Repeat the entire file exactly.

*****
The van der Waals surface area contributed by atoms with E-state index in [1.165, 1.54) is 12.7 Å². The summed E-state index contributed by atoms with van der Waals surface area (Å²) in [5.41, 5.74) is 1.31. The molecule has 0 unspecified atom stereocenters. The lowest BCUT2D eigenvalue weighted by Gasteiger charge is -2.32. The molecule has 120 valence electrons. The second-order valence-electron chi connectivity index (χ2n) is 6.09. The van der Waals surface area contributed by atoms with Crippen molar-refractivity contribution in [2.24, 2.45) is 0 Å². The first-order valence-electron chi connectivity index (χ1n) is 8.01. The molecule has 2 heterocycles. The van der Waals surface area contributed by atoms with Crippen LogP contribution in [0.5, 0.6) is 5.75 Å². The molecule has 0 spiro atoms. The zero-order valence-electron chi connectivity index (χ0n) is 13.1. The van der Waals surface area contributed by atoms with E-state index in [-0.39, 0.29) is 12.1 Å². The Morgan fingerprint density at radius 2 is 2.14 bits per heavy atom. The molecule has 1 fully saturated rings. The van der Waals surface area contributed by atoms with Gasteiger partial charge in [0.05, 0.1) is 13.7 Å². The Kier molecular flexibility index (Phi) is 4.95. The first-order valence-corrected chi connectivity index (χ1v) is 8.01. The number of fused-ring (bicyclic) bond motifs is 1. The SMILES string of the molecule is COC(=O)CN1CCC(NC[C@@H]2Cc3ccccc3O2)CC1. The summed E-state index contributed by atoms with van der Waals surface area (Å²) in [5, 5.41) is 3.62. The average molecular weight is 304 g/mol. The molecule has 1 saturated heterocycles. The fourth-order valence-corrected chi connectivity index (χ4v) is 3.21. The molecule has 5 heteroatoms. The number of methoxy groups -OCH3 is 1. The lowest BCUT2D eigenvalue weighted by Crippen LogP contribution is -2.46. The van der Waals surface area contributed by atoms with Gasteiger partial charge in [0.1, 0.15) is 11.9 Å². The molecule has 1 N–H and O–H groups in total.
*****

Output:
The van der Waals surface area contributed by atoms with E-state index in [1.165, 1.54) is 12.7 Å². The summed E-state index contributed by atoms with van der Waals surface area (Å²) in [5.41, 5.74) is 1.31. The molecule has 0 unspecified atom stereocenters. The lowest BCUT2D eigenvalue weighted by Gasteiger charge is -2.32. The molecule has 120 valence electrons. The second-order valence-electron chi connectivity index (χ2n) is 6.09. The van der Waals surface area contributed by atoms with Crippen molar-refractivity contribution in [2.24, 2.45) is 0 Å². The first-order valence-electron chi connectivity index (χ1n) is 8.01. The molecule has 2 heterocycles. The van der Waals surface area contributed by atoms with Crippen LogP contribution in [0.5, 0.6) is 5.75 Å². The molecule has 0 spiro atoms. The zero-order valence-electron chi connectivity index (χ0n) is 13.1. The van der Waals surface area contributed by atoms with E-state index in [-0.39, 0.29) is 12.1 Å². The Morgan fingerprint density at radius 2 is 2.14 bits per heavy atom. The molecule has 1 fully saturated rings. The van der Waals surface area contributed by atoms with Gasteiger partial charge in [0.05, 0.1) is 13.7 Å². The Kier molecular flexibility index (Phi) is 4.95. The first-order valence-corrected chi connectivity index (χ1v) is 8.01. The number of fused-ring (bicyclic) bond motifs is 1. The SMILES string of the molecule is COC(=O)CN1CCC(NC[C@@H]2Cc3ccccc3O2)CC1. The summed E-state index contributed by atoms with van der Waals surface area (Å²) in [5, 5.41) is 3.62. The average molecular weight is 304 g/mol. The molecule has 1 saturated heterocycles. The fourth-order valence-corrected chi connectivity index (χ4v) is 3.21. The molecule has 5 heteroatoms. The number of methoxy groups -OCH3 is 1. The lowest BCUT2D eigenvalue weighted by Crippen LogP contribution is -2.46. The van der Waals surface area contributed by atoms with Gasteiger partial charge in [0.1, 0.15) is 11.9 Å². The molecule has 1 N–H and O–H groups in total.